||Hydrocarbon ester of acrylic acid
||Polyester acrylate oligomer
||Polyester urethane acrylic oiligomer
The adhesive dots are not cured with UV light until after the adhesive material 106 is laminated between the tiles 128 a, 128 b, 128 c and the cover plate 102 with the adhesive-filled gap. Therefore, the dots must be robust enough in strength, diameter and tack strength to allow the adhesive 106 to flow past them without eroding or otherwise disturbing them.
Photo-induced curing of the acrylate dots is accomplished by exposure to ultraviolet or infrared light.
The back plate 104 is then properly located with respect to the cover plate 102 now affixed to tile assemblies 128 a, 128 b, 128 c. A predetermined pattern of liquid adhesive 106 is dispensed onto back plate 104. Then the cover plate/tile assembly, supported by the UV cured polymer dots, are shuttled into position over the back plate 104. The back plate 104, who's curvature is determined by the vertical position of three concentric lower vacuum chucks 170, 172, 174, is lifted until there is contact with adhesive 106. Back plate 104 is then pressed upward until the preferred adhesive gap (i.e., spacing between tiles 128 a, 128 b, 128 c and back plate 104 is achieved. Lower concentric vacuum chucks 170, 172, 174 are substantially identical to concentric vacuum chucks 120, 122, 124 in both form and function. The lamination process proceeds in a similar manner to that discussed hereinabove for laminating the cover plate 102 to the faces of tiles 128 a, 128 b, 128 c. Finally, excess adhesive 106 is cleaned from the edges of the assembly prior to oven curing. Curing is typically performed at a temperature in the range of 75″15 degrees Centigrade.
The hydrodynamic modeling described hereinabove has lead to the design of the inventive assembly machine as discussed hereinabove. This machine allows lamination process rates to increase, limited only by the mechanical and rheological conditions of the press and adhesive materials. These rates have been shown to be in the range of a few minutes per unit for FPDs as large as 40 inches diagonal. However, it may be necessary to slow lamination speed. This can prevent the formation of bubble defects which are caused when the meniscus 130 is forced, by the squeezing action, to move more rapidly than the rate at which the surfaces are wetted by the adhesive.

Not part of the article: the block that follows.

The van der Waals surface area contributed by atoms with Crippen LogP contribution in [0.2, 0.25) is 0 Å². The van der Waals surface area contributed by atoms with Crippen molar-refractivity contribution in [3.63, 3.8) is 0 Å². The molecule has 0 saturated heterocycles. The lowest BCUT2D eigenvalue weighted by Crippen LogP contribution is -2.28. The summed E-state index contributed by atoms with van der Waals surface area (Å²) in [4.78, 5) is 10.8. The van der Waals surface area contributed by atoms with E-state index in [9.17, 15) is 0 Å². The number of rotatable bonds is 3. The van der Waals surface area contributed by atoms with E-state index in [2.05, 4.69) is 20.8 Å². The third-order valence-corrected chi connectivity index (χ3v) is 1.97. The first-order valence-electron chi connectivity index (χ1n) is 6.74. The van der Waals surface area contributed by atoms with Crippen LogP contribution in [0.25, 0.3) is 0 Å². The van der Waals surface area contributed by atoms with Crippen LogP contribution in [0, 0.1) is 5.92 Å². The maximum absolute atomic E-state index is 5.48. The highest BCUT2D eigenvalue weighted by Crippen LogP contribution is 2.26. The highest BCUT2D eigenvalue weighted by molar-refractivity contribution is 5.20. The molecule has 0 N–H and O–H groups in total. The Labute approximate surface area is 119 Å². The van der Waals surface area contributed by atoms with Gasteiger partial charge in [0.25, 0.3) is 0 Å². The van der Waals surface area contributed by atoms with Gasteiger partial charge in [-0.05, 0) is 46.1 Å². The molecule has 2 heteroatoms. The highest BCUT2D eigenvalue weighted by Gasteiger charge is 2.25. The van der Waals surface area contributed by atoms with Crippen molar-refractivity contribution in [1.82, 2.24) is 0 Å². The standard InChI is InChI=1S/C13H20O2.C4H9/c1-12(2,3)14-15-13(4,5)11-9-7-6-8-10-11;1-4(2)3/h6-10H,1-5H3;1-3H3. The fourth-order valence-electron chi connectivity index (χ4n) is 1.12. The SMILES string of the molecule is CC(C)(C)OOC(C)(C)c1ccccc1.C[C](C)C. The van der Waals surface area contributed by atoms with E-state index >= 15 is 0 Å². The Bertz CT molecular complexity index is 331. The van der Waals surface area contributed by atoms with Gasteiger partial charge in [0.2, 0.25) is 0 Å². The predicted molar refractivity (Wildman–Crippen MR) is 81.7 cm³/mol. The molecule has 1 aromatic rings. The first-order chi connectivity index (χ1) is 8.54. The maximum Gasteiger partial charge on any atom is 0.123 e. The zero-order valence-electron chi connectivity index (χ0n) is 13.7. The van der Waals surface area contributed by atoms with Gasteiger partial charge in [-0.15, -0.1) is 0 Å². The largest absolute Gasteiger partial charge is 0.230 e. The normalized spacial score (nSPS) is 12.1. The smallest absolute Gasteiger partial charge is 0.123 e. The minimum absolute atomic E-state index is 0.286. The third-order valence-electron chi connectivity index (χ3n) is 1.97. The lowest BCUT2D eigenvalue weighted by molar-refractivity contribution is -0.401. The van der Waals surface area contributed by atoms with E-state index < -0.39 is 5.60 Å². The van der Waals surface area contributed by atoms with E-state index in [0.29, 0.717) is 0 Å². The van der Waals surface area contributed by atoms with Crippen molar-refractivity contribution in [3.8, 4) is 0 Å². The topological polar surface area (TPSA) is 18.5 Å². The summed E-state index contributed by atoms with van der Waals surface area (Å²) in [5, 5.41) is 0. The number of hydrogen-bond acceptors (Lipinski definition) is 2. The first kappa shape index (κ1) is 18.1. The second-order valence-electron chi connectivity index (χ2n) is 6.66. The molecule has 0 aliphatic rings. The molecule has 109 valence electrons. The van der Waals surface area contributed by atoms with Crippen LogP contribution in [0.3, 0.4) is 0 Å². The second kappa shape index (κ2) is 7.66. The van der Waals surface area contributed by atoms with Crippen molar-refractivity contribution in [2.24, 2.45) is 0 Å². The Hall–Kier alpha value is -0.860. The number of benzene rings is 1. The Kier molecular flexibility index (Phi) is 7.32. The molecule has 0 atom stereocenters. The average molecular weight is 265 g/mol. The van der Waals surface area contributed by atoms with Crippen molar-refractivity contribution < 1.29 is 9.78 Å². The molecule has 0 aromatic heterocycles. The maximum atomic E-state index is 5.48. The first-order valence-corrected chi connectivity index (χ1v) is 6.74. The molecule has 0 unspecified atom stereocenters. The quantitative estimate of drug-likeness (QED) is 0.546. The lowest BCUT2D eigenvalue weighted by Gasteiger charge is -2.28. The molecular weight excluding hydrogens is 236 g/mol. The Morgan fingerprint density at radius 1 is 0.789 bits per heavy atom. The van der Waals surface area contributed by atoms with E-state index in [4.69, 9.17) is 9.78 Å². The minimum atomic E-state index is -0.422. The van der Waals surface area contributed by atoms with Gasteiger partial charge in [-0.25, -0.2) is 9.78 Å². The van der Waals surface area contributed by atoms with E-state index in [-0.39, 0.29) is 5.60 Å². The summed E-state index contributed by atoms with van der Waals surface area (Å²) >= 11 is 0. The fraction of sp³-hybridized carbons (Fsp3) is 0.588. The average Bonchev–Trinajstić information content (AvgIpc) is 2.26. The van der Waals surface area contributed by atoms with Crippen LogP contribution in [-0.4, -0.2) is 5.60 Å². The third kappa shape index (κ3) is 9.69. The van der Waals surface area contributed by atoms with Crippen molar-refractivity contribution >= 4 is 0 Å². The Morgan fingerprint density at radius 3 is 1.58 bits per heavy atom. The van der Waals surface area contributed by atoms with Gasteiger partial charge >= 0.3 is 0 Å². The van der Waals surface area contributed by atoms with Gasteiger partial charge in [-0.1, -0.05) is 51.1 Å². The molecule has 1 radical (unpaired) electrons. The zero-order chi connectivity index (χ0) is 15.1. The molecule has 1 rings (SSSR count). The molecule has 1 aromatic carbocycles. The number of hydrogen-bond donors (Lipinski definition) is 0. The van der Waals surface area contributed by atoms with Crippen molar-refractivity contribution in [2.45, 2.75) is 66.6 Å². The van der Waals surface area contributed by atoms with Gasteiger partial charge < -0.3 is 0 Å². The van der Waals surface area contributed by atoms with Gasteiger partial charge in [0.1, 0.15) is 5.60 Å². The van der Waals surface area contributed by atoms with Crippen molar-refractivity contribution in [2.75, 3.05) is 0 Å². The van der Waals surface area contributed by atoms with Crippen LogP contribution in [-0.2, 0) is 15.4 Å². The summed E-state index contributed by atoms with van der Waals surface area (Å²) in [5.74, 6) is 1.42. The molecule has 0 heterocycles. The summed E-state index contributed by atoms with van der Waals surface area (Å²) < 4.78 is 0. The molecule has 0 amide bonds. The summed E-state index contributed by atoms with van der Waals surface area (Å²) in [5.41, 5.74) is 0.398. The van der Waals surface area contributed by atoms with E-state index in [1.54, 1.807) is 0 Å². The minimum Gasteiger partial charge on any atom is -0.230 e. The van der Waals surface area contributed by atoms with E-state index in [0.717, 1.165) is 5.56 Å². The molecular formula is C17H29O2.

In other words, the speed of the lamination process must be tuned to the material properties of the liquid adhesive and its wetting rate to the glass. Certain preferred adhesives and wetting agents promote fast rates for producing bubble free structures.
The wetting ability of the glass surfaces (i.e., the surfaces of tiles 128, cover plate 102 and back plate 104), which is related to the surface tension or surface energy, may be discussed in terms of wetting angles.
If the surface energy of the glass-polymer interface is sufficiently less than the surface energy of both the glass and the polymer, there is a low probability of a bubble forming, unless it is trapped. The tendency to form a bubble is, in fact, a function of the angle that a drop of polymer makes with the glass surface. The smaller the angle of contact, the less tendency there is to form a bubble. Unfortunately, glass surfaces are readily contaminated with impurities in the air which can change the surface energy of the glass. These contaminated areas on the glass surface may cause a waviness in the meniscus which may fold back on itself and trap a bubble. This tendency increases with the rate of travel of the meniscus (i.e., the lamination speed). Therefore, a preferred glass surface is one which is uniform in surface energy and at the same time is easily wetted.
Any form of contamination may become the nucleus and initiate formation of a bubble. Ideally, the glass surface should be clean and pre-wetted or covered with a layer of compatible polymer that is easily wetted by the liquid adhesive. By definition, the compatibility factors are optical (matched index of refraction) and mechanical (having adhesive strength after curing, surface energy or low wetting angles with glass).
Generally, the adhesive agent will have low viscosity (1500 to 4500 cp), chosen so that a very thin layer may be applied by squeegee, by dipping or by other techniques known to those skilled in the art. The hardness of the adhesive after curing shall preferably be in the range of between approximately 10 and 100 Shore units to minimize any residual stresses and impact on the cell gap of the AMLCD display. A variety of polymer materials is available, having properties in the desired range. Silicones have been chosen as a preferred material for this application. However, alternative polymers such as acrylics, may also be used.
Referring now to FIG. 10a, there is shown the meniscus of an adhesive front 106 spreading outwardly as the lamination process proceeds. An area of contaminant material 140 is shown being surrounded by adhesive front 106. In flowing around area 140, adhesive front 106 may totally encircle the contaminated area 140, trapping air and forming a bubble in the adhesive.